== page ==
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Commentary

Lawyers To IT: ESI Is Your Baby

Fifty percent more attorneys than last year say IT has responsibility for developing and enforcing policies around electronically stored information. That's a good thing.
Fifty percent more attorneys than last year say IT has responsibility for developing and enforcing policies around electronically stored information. That's a good thing.This week, Kroll Ontrack released a survey of 400 U.S. and U.K.-based attorneys on trends affecting Electronically Stored Information (ESI).

According to the survey, 35% of U.S. attorneys say IT has the primary responsibility for developing and enforcing ESI policies. In 2007, the number was only 18%. That's nearly a 50% increase in just a year.

ESI -- including e-mail, Office documents, and audio/video files -- makes up the great bulk of evidence used in civil cases. Enterprises involved in litigation have an obligation to search for, collect, and preserve potentially relevant ESI, a process known as discovery. Discovery is expensive and easy to screw up -- companies that get it wrong pay big.

IT might think this survey result is evidence of lawyers tossing a hot potato into IT's lap so attorneys can have more time to cavort with Satan and/or golf. Not so. In fact, I'd like to see that figure go higher.

Why? Because the discovery problem is so complex, on both the technological and legal fronts, that IT and legal must acknowledge they need each other to manage it correctly. This survey indicates a growing recognition of IT's critical role in an enterprise's litigation preparedness.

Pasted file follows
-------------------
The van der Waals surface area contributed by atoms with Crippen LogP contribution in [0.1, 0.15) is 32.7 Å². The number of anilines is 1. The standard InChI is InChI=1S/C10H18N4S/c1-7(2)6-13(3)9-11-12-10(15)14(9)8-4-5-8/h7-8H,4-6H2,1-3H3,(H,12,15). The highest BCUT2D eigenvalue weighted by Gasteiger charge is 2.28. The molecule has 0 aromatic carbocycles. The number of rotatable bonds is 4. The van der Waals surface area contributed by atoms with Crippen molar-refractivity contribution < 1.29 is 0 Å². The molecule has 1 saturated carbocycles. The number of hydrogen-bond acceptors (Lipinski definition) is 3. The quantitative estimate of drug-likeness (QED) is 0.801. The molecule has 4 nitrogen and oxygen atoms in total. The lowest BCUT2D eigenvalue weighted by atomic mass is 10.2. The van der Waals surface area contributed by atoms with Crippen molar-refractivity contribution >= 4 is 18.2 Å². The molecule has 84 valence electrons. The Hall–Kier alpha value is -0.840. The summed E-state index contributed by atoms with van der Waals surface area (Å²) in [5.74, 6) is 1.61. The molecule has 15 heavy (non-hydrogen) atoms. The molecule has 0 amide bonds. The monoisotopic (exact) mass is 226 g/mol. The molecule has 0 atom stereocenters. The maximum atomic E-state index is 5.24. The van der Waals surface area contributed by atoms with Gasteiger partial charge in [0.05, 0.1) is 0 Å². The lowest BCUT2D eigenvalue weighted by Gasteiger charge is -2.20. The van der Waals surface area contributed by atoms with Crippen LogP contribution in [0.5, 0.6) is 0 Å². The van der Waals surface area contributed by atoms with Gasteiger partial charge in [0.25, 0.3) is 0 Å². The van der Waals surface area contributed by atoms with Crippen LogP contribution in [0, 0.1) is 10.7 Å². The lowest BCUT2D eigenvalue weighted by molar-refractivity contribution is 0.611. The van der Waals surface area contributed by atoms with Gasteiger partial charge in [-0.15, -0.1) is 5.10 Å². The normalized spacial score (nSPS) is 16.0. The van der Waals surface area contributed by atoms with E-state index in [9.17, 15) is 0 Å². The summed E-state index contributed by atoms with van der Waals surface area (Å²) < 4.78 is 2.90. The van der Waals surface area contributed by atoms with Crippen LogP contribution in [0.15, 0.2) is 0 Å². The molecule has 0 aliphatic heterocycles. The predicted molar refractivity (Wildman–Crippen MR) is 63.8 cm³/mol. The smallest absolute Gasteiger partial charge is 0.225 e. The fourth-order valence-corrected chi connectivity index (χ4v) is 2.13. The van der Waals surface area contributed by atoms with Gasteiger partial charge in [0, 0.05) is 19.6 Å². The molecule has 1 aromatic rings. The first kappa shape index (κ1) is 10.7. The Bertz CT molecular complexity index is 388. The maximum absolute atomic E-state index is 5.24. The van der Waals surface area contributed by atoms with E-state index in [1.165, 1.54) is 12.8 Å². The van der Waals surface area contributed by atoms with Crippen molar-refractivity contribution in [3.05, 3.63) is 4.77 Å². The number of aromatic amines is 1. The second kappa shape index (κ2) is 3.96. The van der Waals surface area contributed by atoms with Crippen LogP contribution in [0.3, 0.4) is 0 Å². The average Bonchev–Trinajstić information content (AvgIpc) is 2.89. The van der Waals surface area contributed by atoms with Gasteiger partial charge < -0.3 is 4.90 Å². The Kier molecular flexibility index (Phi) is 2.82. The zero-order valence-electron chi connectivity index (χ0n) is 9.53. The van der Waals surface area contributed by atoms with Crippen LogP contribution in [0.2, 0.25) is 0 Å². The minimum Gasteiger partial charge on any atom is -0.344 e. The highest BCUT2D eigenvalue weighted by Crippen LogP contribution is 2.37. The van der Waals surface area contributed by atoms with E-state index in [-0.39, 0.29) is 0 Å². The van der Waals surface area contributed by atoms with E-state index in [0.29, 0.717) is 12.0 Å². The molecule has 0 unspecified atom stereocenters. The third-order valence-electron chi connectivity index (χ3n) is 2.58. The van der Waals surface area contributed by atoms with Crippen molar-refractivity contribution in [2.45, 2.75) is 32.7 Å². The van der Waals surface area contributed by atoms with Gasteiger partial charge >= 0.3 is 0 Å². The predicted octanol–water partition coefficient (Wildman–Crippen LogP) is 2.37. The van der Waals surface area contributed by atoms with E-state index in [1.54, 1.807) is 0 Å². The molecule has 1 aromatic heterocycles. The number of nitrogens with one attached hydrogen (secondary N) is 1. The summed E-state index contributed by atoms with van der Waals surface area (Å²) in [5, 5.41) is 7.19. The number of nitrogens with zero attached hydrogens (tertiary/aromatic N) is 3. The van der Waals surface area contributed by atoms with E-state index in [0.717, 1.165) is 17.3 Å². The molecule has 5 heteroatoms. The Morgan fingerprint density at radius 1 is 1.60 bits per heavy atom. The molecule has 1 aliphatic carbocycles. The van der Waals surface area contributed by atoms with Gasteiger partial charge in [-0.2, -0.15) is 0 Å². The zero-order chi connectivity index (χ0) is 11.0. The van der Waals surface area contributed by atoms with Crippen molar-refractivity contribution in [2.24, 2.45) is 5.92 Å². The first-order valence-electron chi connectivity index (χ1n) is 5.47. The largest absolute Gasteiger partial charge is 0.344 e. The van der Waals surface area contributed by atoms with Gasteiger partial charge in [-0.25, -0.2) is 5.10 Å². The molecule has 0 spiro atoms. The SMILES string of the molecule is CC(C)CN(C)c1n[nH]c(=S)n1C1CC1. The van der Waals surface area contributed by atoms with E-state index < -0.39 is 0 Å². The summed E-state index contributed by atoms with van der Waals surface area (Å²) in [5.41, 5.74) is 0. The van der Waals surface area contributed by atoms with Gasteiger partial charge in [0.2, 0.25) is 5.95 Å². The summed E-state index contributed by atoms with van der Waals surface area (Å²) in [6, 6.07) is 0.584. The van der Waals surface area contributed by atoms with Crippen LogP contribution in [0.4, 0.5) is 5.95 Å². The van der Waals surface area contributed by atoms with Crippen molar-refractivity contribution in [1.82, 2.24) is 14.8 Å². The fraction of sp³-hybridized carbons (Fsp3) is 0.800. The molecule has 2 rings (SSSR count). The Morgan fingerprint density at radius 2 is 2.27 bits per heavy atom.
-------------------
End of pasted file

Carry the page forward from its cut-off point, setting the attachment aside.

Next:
Courts want to see discovery processes that are policy-driven, consistent, repeatable, and defensible (i.e., that the company has clear justifications for how it handles discovery). IT has the technological tools and the experience in driving repeatable processes and can apply them to the discovery effort -- with input from legal to make sure discovery efforts meet case law precedents and withstand the scrutiny of opposing counsel.

Second, the flip side of discovery is retention and disposition. As volumes of information increase in the enterprise, so does the need to properly classify, manage, and get rid of that information.

IT, in cooperation with business units and compliance officers, owns retention and disposition. A well-executed retention/disposition process on the back end will ease discovery burdens at the front end.

Of course, attorneys aren't completely ready to give up their ownership of ESI policy. Some 33% of U.S. respondents say in-house lawyers develop ESI policies, a close second to those who say it's IT's job. Still, it's a start.

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